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Central Bank Independence in Southeastern Europe with a View to EU Integration – Revisited



This contribution updates an analysis of central bank legislation in eight Southeastern European (SEE) countries published in 2004. It uses the ECB classification and examines functional, institutional, personal and financial independence. The relevant Treaty requirements serve as a benchmark for assessing the degree of legal central bank independence (CBI) already achieved in the respective areas. The author finds that since 2004 some SEE countries have achieved further progress in aligning central bank legislation with Treaty requirements. As in 2004, the degree of CBI continues to correspond largely to the respective country’s level of integration with the EU. The main remaining weakness can be found in the area of personal independence, in particular in the provisions on the dismissal of central bank top officials. Further crucial areas are the prohibition of monetary financing and provisions on loss coverage. The paper concludes that legal arrangements to protect the status of the central bank are a necessary, though not sufficient, prerequisite for CBI. In fact, the importance of practical implementation cannot be overestimated.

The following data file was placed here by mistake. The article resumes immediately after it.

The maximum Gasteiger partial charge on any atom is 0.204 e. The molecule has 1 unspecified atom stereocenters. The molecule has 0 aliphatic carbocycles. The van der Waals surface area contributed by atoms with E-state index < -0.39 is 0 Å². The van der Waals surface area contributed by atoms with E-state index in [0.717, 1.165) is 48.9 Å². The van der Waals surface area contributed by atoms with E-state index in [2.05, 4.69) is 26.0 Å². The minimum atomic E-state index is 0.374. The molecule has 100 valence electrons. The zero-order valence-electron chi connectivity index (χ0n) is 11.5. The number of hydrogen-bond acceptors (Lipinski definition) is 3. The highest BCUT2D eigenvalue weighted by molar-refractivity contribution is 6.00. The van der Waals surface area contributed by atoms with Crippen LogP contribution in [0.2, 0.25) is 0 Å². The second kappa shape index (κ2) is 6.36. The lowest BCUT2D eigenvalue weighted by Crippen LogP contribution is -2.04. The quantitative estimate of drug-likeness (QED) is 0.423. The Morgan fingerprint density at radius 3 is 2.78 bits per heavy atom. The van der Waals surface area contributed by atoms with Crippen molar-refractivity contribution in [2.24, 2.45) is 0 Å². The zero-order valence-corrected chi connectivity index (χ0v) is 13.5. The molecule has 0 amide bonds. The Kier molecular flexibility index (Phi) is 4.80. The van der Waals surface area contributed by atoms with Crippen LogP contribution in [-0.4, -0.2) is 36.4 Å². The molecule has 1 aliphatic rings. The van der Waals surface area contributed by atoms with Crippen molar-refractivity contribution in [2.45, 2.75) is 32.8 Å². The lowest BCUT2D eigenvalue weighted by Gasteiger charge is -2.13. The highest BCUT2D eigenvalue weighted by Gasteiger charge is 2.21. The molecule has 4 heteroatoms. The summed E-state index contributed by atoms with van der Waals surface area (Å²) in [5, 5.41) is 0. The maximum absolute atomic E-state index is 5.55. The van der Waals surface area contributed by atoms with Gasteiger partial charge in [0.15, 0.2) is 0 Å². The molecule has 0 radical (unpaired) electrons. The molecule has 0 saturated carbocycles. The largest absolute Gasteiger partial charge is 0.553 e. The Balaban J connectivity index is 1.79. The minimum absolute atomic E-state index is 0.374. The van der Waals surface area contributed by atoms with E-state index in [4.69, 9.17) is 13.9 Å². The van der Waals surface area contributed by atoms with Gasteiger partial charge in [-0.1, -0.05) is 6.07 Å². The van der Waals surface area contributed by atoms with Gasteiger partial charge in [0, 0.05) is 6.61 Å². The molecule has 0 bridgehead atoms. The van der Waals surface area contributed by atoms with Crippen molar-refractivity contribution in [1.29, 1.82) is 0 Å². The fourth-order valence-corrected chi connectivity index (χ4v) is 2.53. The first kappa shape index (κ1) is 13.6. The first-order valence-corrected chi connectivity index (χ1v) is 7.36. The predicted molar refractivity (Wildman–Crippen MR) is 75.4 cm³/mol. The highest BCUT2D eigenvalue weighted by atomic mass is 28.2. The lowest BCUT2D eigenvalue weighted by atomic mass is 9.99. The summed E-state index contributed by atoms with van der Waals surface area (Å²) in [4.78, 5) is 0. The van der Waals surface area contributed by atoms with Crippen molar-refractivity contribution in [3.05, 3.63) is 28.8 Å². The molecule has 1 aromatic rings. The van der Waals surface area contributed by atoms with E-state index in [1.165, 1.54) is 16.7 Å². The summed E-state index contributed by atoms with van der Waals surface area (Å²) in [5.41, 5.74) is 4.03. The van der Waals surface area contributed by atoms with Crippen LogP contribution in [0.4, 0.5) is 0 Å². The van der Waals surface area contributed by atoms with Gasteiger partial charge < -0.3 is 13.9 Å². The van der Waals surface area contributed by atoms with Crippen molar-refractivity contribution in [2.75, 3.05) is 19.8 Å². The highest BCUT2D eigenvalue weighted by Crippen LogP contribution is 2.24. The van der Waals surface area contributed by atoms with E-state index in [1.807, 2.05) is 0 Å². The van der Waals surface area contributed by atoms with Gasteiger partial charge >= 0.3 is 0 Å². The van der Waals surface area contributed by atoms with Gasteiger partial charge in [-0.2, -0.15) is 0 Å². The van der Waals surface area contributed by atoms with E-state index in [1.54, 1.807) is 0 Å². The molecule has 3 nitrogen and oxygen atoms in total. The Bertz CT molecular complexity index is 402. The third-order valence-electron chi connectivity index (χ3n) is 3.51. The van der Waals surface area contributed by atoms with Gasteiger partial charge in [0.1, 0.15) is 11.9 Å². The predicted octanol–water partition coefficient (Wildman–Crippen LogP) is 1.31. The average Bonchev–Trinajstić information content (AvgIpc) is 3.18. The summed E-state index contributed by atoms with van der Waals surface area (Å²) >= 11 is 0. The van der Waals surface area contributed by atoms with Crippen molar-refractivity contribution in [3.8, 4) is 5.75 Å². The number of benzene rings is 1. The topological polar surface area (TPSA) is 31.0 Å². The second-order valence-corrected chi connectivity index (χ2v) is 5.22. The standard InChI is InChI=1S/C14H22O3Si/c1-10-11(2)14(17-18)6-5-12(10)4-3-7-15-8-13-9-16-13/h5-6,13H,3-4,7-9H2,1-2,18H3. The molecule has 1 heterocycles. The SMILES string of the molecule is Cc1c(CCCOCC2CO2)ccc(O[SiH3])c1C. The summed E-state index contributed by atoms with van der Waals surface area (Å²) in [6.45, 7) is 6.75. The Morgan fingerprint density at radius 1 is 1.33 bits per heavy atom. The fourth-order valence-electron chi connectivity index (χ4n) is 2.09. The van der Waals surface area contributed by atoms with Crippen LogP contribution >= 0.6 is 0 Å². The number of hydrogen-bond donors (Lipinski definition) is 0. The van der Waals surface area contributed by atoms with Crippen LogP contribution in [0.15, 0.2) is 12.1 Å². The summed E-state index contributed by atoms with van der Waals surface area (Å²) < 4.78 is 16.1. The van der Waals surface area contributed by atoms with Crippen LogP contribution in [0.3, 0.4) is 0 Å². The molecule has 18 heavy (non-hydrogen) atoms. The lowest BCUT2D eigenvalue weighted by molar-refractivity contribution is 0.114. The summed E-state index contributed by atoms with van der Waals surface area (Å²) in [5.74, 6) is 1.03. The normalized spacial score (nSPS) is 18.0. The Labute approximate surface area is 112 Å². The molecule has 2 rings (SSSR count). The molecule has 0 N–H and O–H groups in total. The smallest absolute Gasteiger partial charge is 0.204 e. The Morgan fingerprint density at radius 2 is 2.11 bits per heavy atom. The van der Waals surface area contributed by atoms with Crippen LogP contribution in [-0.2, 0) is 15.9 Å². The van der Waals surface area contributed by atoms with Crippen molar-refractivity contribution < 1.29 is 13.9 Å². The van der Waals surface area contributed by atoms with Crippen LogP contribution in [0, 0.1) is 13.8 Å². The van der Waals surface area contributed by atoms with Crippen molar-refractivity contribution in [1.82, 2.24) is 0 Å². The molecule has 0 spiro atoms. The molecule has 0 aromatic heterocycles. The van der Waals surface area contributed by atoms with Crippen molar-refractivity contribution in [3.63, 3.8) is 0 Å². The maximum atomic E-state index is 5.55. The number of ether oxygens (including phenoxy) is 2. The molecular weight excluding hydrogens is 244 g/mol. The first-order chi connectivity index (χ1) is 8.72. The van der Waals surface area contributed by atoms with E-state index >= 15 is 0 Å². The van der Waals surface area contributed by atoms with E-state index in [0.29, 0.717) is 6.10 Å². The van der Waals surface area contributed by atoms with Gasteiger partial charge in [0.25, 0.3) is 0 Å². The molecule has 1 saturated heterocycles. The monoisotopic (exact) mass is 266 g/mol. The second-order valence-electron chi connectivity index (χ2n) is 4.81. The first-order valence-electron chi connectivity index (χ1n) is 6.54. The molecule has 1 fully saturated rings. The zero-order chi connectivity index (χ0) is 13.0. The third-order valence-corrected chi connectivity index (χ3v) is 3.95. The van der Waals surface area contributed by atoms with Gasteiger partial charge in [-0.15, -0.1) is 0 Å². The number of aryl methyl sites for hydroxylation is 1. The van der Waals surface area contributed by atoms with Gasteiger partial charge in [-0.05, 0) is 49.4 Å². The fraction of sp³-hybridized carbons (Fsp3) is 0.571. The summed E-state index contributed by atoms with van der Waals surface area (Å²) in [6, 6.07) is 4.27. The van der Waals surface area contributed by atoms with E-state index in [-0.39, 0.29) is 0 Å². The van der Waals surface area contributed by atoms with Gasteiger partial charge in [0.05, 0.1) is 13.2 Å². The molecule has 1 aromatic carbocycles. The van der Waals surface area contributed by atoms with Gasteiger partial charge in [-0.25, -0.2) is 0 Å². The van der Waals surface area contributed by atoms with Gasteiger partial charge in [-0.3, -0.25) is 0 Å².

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  • Sandra Dvorsky, 2007. "Central Bank Independence in Southeastern Europe with a View to EU Integration – Revisited," Focus on European Economic Integration, Oesterreichische Nationalbank (Austrian Central Bank), issue 1, pages 101-114.
  • Handle: RePEc:onb:oenbfi:y:2007:i:1:b:3

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    References listed on IDEAS

    1. Helmut Stix, 2002. "The Euro in Central and Eastern Europe (CEE countries) : survey evidence from five countries," CESifo Forum, Ifo Institute - Leibniz Institute for Economic Research at the University of Munich, vol. 3(3), pages 33-38, April.
    2. Nikolay Nenovsky & S. Statev, 2006. "Introduction," Post-Print halshs-00260898, HAL.
    3. Edgar L. Feige, 2003. "The Dynamics of Currency Substitution, Asset Substitution and De facto Dollarization and Euroization in Transition Countrieses," Macroeconomics 0305003, EconWPA.
    4. Helmut Stix, 2004. "Foreign Currency Demand since 2002 - Evidence from Five Central and Eastern European Countries," CESifo Forum, Ifo Institute - Leibniz Institute for Economic Research at the University of Munich, vol. 5(4), pages 19-24, December.
    5. Bénédicte Vidaillet & V. D'Estaintot & P. Abécassis, 2005. "Introduction," Post-Print hal-00287137, HAL.
    6. M. Ruth & K. Donaghy & P. Kirshen, 2006. "Introduction," Chapters,in: Regional Climate Change and Variability, chapter 1 Edward Elgar Publishing.
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